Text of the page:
A Christian brother and sister from Syria say they have been ‘let down’ by the Pope after he left them behind in a Lesbos refugee camp despite promises they would be given a new life in Italy.
Roula and Malek Abo say they were two of the lucky ‘chosen 12’ refugees selected by the Vatican to be taken from the desperate camp and housed in Rome.
But what seemed like the chance of a lifetime was cruelly snatched away when they were told the following day they couldn’t go. Instead three Muslim families were taken.
Roula, 22, and her brother arrived on Lesbos on April 1 – ten days after the controversial EU deal to return all asylum seekers arriving to Greece from Turkey.
Their application for asylum is being process and they are waiting to learn if they will be sent back to Turkey.
Stuck on Lesbos, Roula told MailOnline: ‘If they can do this for 12 people they can do it for more.
‘If you have promised to take people back to Italy will something like registration papers stand in your way?’
Future: Roula, a Christian Syrian, and her brother were they had been selected to go to Rome with the Pope but were let down the following day and are now stuck on Lesbos
Dreams dashed: The siblings, who fled Qamishli, Syria, were not among the chosen 12, because they arrived on Lesbos ten days after the controversial EU deal to return failed asylum seekers to Greece from Turkey
Neither Community Sant’Egidio, the charity which organised the trip, or the Vatican would explain the selection process over which migrants were picked.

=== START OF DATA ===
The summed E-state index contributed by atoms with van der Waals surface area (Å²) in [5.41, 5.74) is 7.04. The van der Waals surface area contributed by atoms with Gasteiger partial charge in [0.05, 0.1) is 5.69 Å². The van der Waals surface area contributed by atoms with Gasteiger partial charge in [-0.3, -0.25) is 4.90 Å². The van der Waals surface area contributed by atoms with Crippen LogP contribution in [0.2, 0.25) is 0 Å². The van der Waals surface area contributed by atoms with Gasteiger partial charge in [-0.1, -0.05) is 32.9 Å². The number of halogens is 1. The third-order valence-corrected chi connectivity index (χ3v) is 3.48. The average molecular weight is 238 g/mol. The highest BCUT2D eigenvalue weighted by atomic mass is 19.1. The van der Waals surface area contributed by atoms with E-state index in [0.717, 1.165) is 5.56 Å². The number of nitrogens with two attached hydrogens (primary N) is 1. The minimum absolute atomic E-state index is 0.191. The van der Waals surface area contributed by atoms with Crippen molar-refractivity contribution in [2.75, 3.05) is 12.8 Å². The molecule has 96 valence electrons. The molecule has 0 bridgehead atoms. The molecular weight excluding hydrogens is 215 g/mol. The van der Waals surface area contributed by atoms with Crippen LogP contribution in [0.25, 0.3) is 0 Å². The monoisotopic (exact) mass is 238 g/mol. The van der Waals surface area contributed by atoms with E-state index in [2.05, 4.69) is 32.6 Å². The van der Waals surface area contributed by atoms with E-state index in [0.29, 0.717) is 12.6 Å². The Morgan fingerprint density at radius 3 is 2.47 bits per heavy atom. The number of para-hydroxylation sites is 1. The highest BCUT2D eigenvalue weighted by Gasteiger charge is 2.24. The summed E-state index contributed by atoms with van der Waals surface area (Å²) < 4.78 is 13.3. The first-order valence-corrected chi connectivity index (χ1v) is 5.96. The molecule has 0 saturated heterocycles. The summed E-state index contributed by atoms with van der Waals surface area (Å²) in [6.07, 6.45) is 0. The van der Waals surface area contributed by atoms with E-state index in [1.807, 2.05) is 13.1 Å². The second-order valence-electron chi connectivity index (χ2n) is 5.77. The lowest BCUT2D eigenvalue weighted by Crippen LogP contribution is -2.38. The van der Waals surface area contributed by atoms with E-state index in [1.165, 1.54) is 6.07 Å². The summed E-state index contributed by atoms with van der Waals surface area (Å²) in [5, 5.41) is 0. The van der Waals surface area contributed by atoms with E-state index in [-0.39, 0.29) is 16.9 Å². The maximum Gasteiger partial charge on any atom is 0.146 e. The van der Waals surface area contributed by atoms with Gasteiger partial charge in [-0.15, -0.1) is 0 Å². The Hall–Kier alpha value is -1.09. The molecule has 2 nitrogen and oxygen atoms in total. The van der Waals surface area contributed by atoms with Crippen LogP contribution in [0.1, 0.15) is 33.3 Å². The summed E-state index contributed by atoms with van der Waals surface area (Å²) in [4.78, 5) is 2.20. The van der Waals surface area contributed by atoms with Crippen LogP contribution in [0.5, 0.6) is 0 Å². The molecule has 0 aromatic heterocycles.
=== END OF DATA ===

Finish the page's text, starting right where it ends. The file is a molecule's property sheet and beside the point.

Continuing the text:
Spokesman Massimiliano Signifredi called the incident ‘regrettable’ – adding: ‘The problem here is the three Syrians arrived after the March 20 deadline. They arrived just after the agreement between the European Union and Turkey.
Mr Signifredi said: ‘Our staff went to Lesbos and spoke with the people who were selected. But everything was decided by the Vatican.
‘The question why the Pope took only Muslims is difficult to understand and he was suffering, I think, because he wanted to do something also for Christians as the chief of the Catholic Church. But he couldn’t because there is this international agreement [with the EU].’
The Vatican declined to comment.
Still reeling over her dream being so cruelly dashed, Roula had to watch the three fortunate families board a plane for a new life in Europe while she and her brother were left behind to face an uncertain future in Greece.
Pope Francis, the son of Italian immigrants to Argentina, said the decision to take a dozen to Italy was a gesture of goodwill to set an example to the world to extend the hand of friendship during Europe’s migrant crisis.
They are being housed in Rome by Sant’Egidio, which has brought 250 Syrians to Italy since March.
Roula, her brother, 28, and a third man, their friend Samir, also 28, from Damascus, say a day or so before the Pope arrived they were approached by three volunteers believed to be from Sant’Egidio.
She explained: ‘They said they would take us to Italy, to pack our bags and to meet them the next day.
Leading by example: The Pope took a total of 12 people back from Lesbos to Greece with him. The leader of the Catholic Church has been vocal over his disapproval of how Europe has handled the refugee crisis
Suspicion: Roula, pictured with Malek and friend Amir, admits she was relieved in one way, as she feared the three who approached her could have been organ traffickers
Devastated: But Samir Hanna, a 28-year-old refugee from Damascus, had no such fears, and was left crushed when he was left behind in the camp, called Kara Tepe Square
‘It was so secretive – they didn’t announce it to anybody and we were told to keep it a secret.